Medical & Surgical Ophthalmology

Factors predisposing to AMD

Several ophthalmological research studies have identified different factors that predispose to AMD (Age-Related Macular Degeneration). This degenerative disease of the central area of the retina, the macula, is the most frequent cause of irreversible and severe vision loss in patients over 60 years of age in developed countries, which is why it is the most frequent cause of irreversible and severe vision loss in patients over 60 years of age in developed countries.


Age is the main triggering factor for AMD. After the age of 50, the macula ages and causes a loss of central vision. This leads to difficulty in performing activities of daily living such as reading, watching television or driving.

Prevention: undergo regular eye examinations starting at age 50.

Genetic predisposition

Family history is one of the predisposing factors for AMD, so it is important to know whether the disease may have been inherited from the father or mother.

Prevention: undergo periodic eye examinations and macula testing for genetic evaluation of predisposition to age-related macular degeneration. Genetic testing can be useful to individualize treatments for AMD, because there are genes that condition the response to treatments.

Solar radiation

Although it has not been shown to be a determining factor, prolonged exposure to the sun’s rays – especially ultraviolet (UV) radiation – without proper protective measures could be a contributing factor in chronic processes that can progress to AMD.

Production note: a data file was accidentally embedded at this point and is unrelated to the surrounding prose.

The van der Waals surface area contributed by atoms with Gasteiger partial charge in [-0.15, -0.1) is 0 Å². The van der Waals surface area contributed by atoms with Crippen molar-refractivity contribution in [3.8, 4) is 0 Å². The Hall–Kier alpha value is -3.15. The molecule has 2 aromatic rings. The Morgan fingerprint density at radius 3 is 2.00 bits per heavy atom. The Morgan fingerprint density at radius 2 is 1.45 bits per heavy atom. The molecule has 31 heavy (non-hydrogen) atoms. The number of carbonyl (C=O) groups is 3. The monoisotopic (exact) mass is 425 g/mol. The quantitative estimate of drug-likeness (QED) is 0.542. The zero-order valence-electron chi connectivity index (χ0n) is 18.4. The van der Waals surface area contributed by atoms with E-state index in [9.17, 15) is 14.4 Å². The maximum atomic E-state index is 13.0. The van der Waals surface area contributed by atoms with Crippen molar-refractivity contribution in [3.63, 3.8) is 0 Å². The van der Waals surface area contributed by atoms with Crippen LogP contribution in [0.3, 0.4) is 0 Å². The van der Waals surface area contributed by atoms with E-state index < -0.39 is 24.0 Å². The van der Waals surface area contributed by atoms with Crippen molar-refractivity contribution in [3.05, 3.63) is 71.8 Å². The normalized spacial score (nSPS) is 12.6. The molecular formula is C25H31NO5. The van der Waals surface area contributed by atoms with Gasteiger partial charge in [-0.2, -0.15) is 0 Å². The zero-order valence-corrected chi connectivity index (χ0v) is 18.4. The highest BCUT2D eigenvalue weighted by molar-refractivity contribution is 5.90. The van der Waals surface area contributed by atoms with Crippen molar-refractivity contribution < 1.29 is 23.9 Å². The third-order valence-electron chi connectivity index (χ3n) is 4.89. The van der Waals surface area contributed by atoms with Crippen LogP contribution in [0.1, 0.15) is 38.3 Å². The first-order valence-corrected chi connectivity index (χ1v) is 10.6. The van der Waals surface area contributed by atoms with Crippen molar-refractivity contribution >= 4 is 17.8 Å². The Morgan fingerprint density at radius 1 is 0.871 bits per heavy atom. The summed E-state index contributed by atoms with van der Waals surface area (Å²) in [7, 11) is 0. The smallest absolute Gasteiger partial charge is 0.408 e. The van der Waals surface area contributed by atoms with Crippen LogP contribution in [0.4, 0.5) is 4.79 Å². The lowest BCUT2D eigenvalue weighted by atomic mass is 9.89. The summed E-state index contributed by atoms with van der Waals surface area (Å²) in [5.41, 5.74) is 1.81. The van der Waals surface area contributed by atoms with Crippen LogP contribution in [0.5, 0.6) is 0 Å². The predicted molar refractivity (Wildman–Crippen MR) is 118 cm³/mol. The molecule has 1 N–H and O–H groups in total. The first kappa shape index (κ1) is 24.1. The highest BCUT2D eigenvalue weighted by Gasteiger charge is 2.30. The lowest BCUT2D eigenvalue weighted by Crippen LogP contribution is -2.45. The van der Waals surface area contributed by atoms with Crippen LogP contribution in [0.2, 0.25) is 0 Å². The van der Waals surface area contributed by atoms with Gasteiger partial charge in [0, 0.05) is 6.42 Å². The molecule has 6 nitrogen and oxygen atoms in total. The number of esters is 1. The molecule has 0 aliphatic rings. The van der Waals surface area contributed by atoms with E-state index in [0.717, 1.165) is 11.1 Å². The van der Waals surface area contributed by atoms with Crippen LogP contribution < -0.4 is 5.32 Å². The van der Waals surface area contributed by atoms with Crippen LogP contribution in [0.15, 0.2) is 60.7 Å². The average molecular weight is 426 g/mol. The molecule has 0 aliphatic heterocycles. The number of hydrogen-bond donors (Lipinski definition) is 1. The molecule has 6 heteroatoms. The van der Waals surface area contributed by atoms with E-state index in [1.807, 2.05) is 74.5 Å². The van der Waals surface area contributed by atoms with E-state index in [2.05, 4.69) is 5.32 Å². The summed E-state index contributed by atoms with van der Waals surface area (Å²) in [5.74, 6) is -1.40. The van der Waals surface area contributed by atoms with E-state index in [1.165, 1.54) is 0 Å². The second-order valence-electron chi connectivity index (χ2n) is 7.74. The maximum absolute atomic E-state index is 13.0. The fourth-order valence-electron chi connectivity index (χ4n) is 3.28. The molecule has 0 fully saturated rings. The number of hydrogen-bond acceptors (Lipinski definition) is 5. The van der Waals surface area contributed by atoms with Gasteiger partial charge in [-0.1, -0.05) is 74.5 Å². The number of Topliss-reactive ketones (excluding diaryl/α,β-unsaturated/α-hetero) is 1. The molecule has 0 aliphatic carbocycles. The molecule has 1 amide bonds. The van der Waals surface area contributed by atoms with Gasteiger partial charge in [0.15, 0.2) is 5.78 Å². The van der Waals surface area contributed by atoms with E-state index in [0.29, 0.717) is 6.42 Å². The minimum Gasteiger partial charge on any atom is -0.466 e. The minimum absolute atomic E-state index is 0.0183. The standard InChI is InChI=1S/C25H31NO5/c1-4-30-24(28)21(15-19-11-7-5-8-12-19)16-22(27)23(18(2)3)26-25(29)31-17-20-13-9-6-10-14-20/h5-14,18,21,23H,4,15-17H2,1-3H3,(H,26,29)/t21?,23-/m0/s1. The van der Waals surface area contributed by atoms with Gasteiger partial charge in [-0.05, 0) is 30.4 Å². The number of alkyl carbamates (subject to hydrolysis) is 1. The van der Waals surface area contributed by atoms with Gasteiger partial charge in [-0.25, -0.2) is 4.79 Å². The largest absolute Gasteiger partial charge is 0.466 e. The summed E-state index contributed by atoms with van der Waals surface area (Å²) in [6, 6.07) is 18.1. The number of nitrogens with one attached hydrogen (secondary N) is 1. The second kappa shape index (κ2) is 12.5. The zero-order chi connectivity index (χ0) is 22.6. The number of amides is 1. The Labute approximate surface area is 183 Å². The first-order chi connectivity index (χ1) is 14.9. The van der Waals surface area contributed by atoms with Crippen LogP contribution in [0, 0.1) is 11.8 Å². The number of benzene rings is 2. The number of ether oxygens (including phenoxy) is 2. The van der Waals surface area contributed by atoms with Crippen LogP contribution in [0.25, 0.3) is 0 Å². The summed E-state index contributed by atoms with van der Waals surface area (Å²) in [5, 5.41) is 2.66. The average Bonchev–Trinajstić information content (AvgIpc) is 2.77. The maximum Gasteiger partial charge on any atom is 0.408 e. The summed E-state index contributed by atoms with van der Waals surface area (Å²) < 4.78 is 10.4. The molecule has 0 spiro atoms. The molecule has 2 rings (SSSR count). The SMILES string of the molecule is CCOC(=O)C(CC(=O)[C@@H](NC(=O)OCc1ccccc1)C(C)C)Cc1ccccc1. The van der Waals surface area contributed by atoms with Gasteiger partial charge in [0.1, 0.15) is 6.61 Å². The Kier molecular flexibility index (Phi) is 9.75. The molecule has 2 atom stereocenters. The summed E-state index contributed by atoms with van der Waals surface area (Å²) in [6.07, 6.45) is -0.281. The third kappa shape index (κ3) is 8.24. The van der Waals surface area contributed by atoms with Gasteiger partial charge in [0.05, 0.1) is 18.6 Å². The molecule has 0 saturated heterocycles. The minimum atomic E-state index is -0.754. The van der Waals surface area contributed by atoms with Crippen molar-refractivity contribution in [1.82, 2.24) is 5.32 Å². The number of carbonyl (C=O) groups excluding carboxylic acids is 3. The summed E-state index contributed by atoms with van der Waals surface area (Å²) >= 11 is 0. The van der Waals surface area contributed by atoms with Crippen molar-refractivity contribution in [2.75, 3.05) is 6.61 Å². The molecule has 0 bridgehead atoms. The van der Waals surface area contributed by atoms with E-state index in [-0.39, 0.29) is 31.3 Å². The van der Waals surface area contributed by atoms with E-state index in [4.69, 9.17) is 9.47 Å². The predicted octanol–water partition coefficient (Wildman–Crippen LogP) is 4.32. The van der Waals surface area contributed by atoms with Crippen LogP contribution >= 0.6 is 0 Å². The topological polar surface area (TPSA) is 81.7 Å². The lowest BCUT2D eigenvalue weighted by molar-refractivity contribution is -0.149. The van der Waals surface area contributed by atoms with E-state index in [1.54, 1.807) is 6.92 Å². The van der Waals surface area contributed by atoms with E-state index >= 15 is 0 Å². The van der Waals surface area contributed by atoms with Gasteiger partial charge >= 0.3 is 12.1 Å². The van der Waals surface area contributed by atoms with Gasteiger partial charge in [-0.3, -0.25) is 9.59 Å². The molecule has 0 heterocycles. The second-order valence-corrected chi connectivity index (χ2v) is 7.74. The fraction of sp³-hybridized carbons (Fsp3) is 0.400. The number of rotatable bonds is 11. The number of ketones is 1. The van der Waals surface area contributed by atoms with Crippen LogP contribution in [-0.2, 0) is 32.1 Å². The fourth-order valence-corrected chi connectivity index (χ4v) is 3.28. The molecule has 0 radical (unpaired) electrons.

Prevention: avoid the hours of maximum solar radiation, use protective glasses or wide-brimmed hats.


Smoking increases the risk of retinal damage and, in smokers, it is the main environmental factor associated with the development of advanced AMD. In smokers, in addition, AMD appears at an earlier age. Several studies have shown this to be true, concluding that the risk increases with the amount of tobacco consumed. This increase in the pathology has also been associated with passive smoking.

Prevention: Quitting smoking or reducing tobacco use or exposure to cigarette smoke.


Numerous studies highlight the importance of dietary habits in preventing the progression of AMD. A diet rich in lutein, the visual pigment, would reduce the risk of neovascular AMD by 40%6. An increased risk of disease progression has also been reported in people whose diet is based on the consumption of animal fats, as opposed to the protective effect of a diet rich in fish.

Prevention: Diets rich in lutein (spinach, lettuce, chard, endive, celery, avocado, cabbage, watercress, green beans, pumpkin, orange, tangerine, corn, peach, carrot, melon and mango) and nutritional supplements of antioxidants (beta-carotene, vitamins A, C and E) and minerals (zinc and copper).

Active clinical trials

Dry eye

Duration: 6 weeks
Treatment: drops

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